(Staff writer Carroll Rogers is filling in for David O’Brien today.)
So here we are. Final homestand of the season, final regular season homestand ever for Chipper Jones, and the buildup begins in earnest toward Friday night’s tribute to the retiring third baseman.
Both Hank Aaron and Dale Murphy mentioned to me in conversations for a story in our special section (coming Sunday!!) that they’ll be there Friday for the event. There are only standing room only tickets left at this point. So there are going to be goose bumps all around, maybe even if the press box, where they aren’t allowed.
No better way for the Braves to kick it off than by clinching a playoff berth?
It would just be in keeping with the drama that Chipper and the Braves have put together for his farewell season, don’t you think? The Braves magic number to clinch at least a wild card spot is one, so if they beat the Marlins tonight, they’re in, pop the champagne and party like it’s 1999, or 1998, or 1997…
For those of us who stunk at probability in math, we still had to get some help on what happens if the Braves lose tonight. They can still clinch if both the Brewers and Dodgers lose, to the Reds and Padres, respectively. (Actually when working on a chart below, I was reminded about 2000, when the Braves had to call the commissioner’s office to verify that they could clinch that night. Don’t feel so bad anymore.)
But with young Kris Medlen on the mound going for his own piece of history tonight, the Braves are hoping nobody around here will have to wait up to see if the Padres beat the Dodgers out on the west coast.
Medlen is trying to become only the third pitcher in the live ball era (since 1920) to lead his team to 22 straight victories. Carl Hubbell of the Giants did it in 1936-1937, when the Giants were playing in New York (and lost in back-to-back World Series to the Yankees), and Whitey Ford did it in 1950 and 1953 in and around two years he spent serving in the Korean War.
(I actually came across a quote from Whitey Ford about his military service: “Army life was rough. Would you believe it, they actually wanted me to pitch three times a week.” Way.)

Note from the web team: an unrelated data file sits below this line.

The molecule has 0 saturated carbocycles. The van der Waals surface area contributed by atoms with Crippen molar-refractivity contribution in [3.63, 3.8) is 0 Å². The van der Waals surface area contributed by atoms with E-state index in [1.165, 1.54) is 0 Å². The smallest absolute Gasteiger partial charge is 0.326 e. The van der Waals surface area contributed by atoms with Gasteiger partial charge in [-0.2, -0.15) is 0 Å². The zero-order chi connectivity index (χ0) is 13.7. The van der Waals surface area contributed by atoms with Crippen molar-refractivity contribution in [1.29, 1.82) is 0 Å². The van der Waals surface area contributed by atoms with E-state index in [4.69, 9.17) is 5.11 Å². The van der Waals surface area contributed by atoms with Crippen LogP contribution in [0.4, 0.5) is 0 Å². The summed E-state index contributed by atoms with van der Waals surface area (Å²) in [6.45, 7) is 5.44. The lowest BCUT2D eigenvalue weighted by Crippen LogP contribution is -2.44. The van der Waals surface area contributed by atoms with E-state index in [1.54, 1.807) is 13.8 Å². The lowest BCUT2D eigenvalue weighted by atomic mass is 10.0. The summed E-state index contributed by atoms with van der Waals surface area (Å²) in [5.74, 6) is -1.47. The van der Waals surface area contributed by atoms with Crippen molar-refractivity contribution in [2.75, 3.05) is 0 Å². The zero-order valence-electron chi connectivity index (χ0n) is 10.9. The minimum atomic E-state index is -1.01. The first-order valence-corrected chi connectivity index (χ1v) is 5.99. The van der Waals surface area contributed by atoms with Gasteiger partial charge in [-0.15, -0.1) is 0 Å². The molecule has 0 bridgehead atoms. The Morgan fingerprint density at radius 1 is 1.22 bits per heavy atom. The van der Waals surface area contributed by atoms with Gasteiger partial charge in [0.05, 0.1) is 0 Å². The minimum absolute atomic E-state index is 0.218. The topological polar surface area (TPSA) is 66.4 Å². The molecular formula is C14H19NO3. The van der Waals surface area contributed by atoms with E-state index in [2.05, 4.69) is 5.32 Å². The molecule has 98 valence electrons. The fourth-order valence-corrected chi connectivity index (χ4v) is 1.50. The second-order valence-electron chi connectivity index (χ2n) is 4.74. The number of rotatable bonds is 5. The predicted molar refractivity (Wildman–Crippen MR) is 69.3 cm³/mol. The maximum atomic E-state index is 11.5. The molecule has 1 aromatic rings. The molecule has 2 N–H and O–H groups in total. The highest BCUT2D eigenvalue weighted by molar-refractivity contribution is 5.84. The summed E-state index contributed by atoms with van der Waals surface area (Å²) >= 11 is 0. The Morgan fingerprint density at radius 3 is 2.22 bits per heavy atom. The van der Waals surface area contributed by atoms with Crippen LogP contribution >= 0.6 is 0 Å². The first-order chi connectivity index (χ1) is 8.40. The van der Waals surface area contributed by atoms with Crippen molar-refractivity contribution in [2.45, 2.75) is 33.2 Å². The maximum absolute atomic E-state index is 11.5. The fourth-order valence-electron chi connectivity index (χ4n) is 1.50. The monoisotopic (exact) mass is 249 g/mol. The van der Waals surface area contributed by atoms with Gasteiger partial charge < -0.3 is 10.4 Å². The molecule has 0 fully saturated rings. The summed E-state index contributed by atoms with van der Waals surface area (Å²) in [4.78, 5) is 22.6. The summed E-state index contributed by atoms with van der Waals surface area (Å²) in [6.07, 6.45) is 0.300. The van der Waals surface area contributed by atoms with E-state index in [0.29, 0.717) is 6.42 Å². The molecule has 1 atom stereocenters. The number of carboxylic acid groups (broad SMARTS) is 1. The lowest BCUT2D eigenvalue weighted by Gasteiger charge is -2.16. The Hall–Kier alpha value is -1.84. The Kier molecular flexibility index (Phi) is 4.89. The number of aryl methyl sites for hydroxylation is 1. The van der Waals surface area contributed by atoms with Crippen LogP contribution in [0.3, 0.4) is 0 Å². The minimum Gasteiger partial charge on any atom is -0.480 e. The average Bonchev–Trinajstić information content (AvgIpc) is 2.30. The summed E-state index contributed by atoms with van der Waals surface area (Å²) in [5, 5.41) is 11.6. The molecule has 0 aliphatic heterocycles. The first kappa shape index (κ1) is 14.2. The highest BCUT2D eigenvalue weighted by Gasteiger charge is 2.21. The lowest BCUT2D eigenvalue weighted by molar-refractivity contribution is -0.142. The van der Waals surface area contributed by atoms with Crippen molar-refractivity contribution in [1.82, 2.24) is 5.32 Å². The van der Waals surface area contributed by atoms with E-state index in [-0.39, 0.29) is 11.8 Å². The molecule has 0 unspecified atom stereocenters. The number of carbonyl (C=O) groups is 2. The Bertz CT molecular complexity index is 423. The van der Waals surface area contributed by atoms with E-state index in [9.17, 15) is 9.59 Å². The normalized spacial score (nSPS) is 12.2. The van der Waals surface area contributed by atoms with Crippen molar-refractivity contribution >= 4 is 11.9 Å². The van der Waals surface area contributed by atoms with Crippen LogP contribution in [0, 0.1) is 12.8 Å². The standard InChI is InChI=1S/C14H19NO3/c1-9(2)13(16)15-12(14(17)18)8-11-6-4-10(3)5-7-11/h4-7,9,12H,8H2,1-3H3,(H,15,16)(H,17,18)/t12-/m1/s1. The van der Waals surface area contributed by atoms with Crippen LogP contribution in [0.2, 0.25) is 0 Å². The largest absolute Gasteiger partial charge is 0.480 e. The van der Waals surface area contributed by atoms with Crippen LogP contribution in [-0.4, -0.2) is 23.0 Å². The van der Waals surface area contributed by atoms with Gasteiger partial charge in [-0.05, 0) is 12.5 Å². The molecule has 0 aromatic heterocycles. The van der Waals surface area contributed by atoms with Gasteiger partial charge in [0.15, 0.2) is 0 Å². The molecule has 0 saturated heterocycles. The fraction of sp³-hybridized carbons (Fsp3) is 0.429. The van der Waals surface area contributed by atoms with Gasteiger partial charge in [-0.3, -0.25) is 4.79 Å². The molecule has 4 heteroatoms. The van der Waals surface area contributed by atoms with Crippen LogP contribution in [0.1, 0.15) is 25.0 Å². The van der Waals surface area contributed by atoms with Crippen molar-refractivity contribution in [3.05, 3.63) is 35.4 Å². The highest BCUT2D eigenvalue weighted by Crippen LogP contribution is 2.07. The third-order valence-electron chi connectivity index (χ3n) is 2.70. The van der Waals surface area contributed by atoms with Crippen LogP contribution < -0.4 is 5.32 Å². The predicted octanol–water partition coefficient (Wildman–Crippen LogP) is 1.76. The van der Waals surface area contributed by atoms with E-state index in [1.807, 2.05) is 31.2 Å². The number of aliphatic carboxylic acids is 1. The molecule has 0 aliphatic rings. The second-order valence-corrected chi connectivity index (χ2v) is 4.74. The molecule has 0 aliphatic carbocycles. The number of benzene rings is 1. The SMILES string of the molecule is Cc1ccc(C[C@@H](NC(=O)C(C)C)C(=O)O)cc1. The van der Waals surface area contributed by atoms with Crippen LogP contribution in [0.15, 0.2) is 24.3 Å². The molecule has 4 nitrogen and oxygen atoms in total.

A lot has been written about Medlen in these past few weeks and there’s more coming. In case you missed it, here were DOB’s insights yesterday from his off day story, with some pretty priceless stuff from Medlen.
I dug up something Medlen said to me during the Braves last homestand, and I thought it gave great insight into why he is pitching the way he is – he’s in full-out attack mode.
“Guys think I’m a small guy,” said Medlen, who’s listed at 5-10. “I’m just going to try and trick them to death, but I’m coming at you. I’m coming at you. Just because you’re looking for a fastball doesn’t mean you’re going to hit it good if I locate it and use in and out. Just have confidence with it.”
Tonight’s Marlins starter, young right-hander Nate Eovaldi, is no picnic, even though his record says he’s lost 12 games, and the Braves know it. They just faced him last Wednesday in Miami and got shut out for eight innings, in what was the best outing on his career.
The Braves lost that night in extra innings for their only loss in the series. Eovaldi was throwing 97, 98 mph in the eighth inning, and he gave up only four singles.
The Marlins have lost four in a row, including a three-game sweep by the Mets, and in the last 24 hours they’ve been dealing with fallout from reliever Heath Bell calling out manager Ozzie Guillen in a radio interview. Talk about drama.
The Marlins have enough on their hands facing Medlen for the second straight outing, after he pitched eight shutout innings against them to beat ace Josh Johnson 3-0 on Wednesday. Medlen held Jose Reyes hitless in three at-bats that night and to me, that’s the key for beating the Marlins.
Braves clinchers in the past:
I was thinking that the Braves have clinched against the Marlins in the past and wanted to jog my memory. Yep they did in 2004, and in 2001 (whoa, remember that score?) Not sure quite why I decided to spend the time to look all this up, but since I did, peruse away! I go back to the day that Greg Olson, jumped into John Smoltz’s arms just for a little reference.
2010, Oct. 3, home vs. Phillies, 8-7 on last day of season
2005, Sept. 27, home vs. Rockies, 12-3
2004 Sept. 24, home vs. Marlins, 8-7
2003 Sept. 18, on an off day, when Phillies beat Marlins
2002 Sept. 9, on an off day when Mets beat Phillies
2001 Oct. 5, home vs. Marlins 20-3
2000 Sept 26, in New York vs. Mets 7-1 in makeup game
1999 Sept. 26, in Montreal vs. Expos, 10-0
1998 Sept. 14 home vs. Phillies, 4-2
1997 Sept. 22 home vs. Expos 3-2 in 11 innings
1996 Sept. 22 home vs Expos 8-2
1995 Sept 13 in Colorado, 9-7
1993 Oct. 3, home vs. Rockies, 5-3 on last day of season
1992 Sept. 29, home vs. Giants, 6-0
1991 Oct. 5, home vs. Astros, 5-2
Status on Chipper
For those coming near and far to see Chipper Jones play his last six regular season home games, if at all humanly possible, he’s going to play every game of this homestand.
From his twitter account, @realcj10: “Im playing every day this week…..get ur butts to the Ted!!!”
A couple of notable numbers for Jones: his next hit ties him with Roberto Alomar (2,724) for 57th place on the all-time hit list. If he gets three RBIs in the next three games against the Marlins he’ll tie Dale Murphy’s Atlanta record for most career RBIs against one opponent. Jones has 165 RBIs in his career vs. Marlins. Murphy had 168 RBIs against the Padres in his 15 seasons as a Brave.
I, for one, can’t believe we’re down to six home games for Chipper. But I’ve save the nostalgia for a blog another day. For now, I’ll just say lineups and an update on the status of Michael Bourn’s thumb, when I get to the ballpark this afternoon.